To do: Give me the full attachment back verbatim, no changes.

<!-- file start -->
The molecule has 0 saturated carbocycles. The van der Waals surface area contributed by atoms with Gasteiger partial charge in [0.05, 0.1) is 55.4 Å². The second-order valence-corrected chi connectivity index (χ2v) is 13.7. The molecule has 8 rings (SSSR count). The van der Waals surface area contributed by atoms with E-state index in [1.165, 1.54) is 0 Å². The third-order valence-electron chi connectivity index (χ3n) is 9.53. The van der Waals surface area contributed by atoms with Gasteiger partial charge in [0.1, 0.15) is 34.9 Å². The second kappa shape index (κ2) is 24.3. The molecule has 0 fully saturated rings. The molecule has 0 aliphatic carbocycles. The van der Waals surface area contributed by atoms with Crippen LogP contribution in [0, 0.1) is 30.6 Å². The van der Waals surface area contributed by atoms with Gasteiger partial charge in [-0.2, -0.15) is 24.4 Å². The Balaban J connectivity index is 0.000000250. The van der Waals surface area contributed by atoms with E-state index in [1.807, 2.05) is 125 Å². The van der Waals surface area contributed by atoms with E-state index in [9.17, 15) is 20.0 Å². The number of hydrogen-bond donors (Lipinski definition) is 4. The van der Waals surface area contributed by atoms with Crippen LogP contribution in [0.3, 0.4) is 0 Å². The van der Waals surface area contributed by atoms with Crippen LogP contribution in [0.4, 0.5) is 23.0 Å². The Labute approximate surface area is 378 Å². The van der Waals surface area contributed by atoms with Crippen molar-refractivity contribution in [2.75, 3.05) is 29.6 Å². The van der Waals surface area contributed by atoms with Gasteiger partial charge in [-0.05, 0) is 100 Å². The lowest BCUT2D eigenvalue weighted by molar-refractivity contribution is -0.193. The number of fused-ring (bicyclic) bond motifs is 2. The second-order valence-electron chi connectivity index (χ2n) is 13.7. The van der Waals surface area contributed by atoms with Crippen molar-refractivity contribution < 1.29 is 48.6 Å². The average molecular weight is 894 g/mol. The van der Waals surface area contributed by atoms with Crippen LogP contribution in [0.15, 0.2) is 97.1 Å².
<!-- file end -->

The molecule has 0 saturated carbocycles. The van der Waals surface area contributed by atoms with Gasteiger partial charge in [0.05, 0.1) is 55.4 Å². The second-order valence-corrected chi connectivity index (χ2v) is 13.7. The molecule has 8 rings (SSSR count). The van der Waals surface area contributed by atoms with E-state index in [1.165, 1.54) is 0 Å². The third-order valence-electron chi connectivity index (χ3n) is 9.53. The van der Waals surface area contributed by atoms with Gasteiger partial charge in [0.1, 0.15) is 34.9 Å². The second kappa shape index (κ2) is 24.3. The molecule has 0 fully saturated rings. The molecule has 0 aliphatic carbocycles. The van der Waals surface area contributed by atoms with Crippen LogP contribution in [0, 0.1) is 30.6 Å². The van der Waals surface area contributed by atoms with Gasteiger partial charge in [-0.2, -0.15) is 24.4 Å². The Balaban J connectivity index is 0.000000250. The van der Waals surface area contributed by atoms with E-state index in [1.807, 2.05) is 125 Å². The van der Waals surface area contributed by atoms with E-state index in [9.17, 15) is 20.0 Å². The number of hydrogen-bond donors (Lipinski definition) is 4. The van der Waals surface area contributed by atoms with Crippen LogP contribution in [0.3, 0.4) is 0 Å². The van der Waals surface area contributed by atoms with Crippen LogP contribution in [0.4, 0.5) is 23.0 Å². The Labute approximate surface area is 378 Å². The van der Waals surface area contributed by atoms with Crippen molar-refractivity contribution in [2.75, 3.05) is 29.6 Å². The van der Waals surface area contributed by atoms with Gasteiger partial charge in [-0.05, 0) is 100 Å². The lowest BCUT2D eigenvalue weighted by molar-refractivity contribution is -0.193. The number of fused-ring (bicyclic) bond motifs is 2. The second-order valence-electron chi connectivity index (χ2n) is 13.7. The van der Waals surface area contributed by atoms with Crippen molar-refractivity contribution < 1.29 is 48.6 Å². The average molecular weight is 894 g/mol. The van der Waals surface area contributed by atoms with Crippen LogP contribution in [0.15, 0.2) is 97.1 Å².